Recent changes to the Corporations Legislation have brought in new conditions in relation to ‘ipso facto’ clauses and how they apply in situations of financial difficulty moving forward.

So what is actually an ‘ipso facto’ clause? It is first crucial to determine what may actually constitute an ‘ipso facto’ clause. These are clauses that are in most standard contracts between corporate entities and are designed to restrict the parties from exercising their rights purely based on some specific event, for example it allows a client to cancel their purchase where a company goes into liquidation, or the like.

Some standard types of ‘ipso facto’ clauses that may form part of common current contracts are likely to include the ability to: –

• discontinue works,
• terminate the contract,
• pursue guarantors,
• apply set off claims,
• take steps to mitigate any losses, or
• call up a bank guarantee.
Now, with the changes to the legislation, where a company that enters into an Voluntary Administration, Receivership, or a Scheme of Arrangement it means that any such ‘ipso facto’ clauses in the contract that become enforceable purely because of the insolvency event would no longer be able to be enforced, and effectively a stay on these clauses would exist.

The period of the stay will start when one of these events occurs, firstly, the company enters into external administration, or secondly the company makes an application for compromise, or finally a managing controller is appointed.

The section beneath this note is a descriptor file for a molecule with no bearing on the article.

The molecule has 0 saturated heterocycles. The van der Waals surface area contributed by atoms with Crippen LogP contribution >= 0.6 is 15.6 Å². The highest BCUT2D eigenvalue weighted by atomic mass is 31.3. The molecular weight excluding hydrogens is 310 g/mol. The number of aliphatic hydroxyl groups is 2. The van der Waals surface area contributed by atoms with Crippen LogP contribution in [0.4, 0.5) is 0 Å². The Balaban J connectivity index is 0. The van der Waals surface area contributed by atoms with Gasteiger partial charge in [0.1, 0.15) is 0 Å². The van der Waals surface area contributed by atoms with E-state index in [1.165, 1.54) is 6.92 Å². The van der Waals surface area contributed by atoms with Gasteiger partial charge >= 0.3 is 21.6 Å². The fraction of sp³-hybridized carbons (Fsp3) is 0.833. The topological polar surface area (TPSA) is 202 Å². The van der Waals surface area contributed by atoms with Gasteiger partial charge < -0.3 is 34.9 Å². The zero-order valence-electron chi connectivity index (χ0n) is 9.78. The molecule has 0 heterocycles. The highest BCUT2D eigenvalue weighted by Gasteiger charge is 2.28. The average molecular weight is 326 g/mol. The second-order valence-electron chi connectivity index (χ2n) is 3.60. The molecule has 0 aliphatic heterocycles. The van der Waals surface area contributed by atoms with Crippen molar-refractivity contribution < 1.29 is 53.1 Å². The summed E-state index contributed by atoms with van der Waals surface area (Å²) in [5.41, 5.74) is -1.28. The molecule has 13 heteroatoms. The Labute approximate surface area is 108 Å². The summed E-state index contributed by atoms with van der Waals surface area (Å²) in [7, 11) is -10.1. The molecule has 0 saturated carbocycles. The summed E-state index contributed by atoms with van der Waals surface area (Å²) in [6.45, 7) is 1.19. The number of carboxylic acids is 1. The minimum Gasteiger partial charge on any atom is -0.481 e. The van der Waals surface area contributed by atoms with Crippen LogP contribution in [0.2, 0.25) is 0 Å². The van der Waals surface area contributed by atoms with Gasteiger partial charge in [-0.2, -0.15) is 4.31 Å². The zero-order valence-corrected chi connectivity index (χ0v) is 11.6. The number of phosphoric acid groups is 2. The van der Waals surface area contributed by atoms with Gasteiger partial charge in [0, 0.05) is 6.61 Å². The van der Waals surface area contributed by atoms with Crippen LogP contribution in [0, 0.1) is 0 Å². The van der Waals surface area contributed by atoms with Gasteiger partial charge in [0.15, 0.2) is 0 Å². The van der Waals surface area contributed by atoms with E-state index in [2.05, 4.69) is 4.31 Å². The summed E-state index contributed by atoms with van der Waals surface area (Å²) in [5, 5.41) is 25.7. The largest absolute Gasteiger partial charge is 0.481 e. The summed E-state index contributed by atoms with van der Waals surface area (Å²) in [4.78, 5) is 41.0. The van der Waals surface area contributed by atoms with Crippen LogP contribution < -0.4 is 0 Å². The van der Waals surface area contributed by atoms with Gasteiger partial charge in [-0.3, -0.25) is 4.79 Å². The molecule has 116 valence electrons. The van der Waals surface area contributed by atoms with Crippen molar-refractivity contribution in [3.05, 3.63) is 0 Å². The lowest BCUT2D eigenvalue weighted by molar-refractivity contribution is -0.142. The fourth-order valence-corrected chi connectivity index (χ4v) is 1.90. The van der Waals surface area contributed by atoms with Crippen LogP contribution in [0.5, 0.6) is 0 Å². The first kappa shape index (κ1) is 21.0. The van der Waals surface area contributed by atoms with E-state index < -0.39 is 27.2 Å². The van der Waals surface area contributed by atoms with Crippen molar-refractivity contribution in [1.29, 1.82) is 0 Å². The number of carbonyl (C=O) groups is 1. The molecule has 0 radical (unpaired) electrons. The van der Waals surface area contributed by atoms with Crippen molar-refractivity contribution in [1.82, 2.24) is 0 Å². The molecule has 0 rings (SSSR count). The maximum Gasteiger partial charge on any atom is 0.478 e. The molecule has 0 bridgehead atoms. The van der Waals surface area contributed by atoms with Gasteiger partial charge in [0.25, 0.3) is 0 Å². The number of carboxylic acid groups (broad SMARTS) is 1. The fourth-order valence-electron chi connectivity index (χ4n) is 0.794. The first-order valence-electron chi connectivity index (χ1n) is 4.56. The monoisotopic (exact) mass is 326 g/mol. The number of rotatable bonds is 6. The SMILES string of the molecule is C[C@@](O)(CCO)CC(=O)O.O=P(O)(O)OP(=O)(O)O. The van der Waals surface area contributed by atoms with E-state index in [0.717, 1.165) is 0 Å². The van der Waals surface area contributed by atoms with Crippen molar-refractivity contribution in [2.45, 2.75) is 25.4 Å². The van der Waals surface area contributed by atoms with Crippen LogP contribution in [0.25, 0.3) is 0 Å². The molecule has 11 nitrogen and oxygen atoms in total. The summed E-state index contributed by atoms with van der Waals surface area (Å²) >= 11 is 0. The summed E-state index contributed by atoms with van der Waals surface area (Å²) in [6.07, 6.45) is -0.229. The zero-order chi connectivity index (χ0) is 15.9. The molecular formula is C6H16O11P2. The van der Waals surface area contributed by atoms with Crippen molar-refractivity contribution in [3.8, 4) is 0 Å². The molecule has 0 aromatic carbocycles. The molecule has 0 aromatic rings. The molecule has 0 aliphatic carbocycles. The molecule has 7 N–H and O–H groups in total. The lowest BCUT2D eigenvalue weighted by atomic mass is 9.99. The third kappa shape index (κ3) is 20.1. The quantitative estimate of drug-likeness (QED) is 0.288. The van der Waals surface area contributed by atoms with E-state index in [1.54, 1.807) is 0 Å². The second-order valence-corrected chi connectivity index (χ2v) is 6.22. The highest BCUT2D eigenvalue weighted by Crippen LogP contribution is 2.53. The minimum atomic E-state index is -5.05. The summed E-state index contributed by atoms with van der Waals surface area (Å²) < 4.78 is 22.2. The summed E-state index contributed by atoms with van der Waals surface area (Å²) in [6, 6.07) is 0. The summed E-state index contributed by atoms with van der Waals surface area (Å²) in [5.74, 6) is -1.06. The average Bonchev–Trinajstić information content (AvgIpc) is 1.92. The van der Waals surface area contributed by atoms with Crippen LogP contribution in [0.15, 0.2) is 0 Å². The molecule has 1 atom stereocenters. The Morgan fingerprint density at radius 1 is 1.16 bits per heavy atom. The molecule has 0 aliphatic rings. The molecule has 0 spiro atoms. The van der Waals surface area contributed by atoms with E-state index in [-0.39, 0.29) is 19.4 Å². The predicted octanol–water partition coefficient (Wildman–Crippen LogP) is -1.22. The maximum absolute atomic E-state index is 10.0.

The provisions do not terminate the clause unilaterally. Thus the period of the stay will finish when:

1. the external administration ends, unless it ends because the company is being Wound Up, in which case it will remain in place until the end when it is fully wound up;
2. the application of compromise is withdrawn or dismissed (or if the company becomes fully wound up); or
3. the Managing Controller’s control ends.

It should be noted that the new laws as drafted include some troubling and concerning areas for the ordinary business. These issues include that the ‘ipso facto’ regime includes clauses in contracts that are contrary to the regime, viz ones that are designed to bring in some form of ‘ipso facto’ like clause subsequently would also be caught by the new legislation.

Despite the above, there may well exist other alternatives under the contract with which the contract can be terminated, for example, the failure of some other obligation under the contract. A further alternative may well be available in that the external party can engage with the relevant external administrator and seek to have the relevant terms enforced with the consent of all parties.

It should be noted that this regime will only apply to contracts that are entered into after the date on which the regime starts, which is expected to be 1 July 2018. So one major point is that as much as possible should be clearly documented before then.

So if you are preparing a contract with this in mind, you will need to consider these new changes. We are happy to provide guidance should you require clarification of your available commercial options.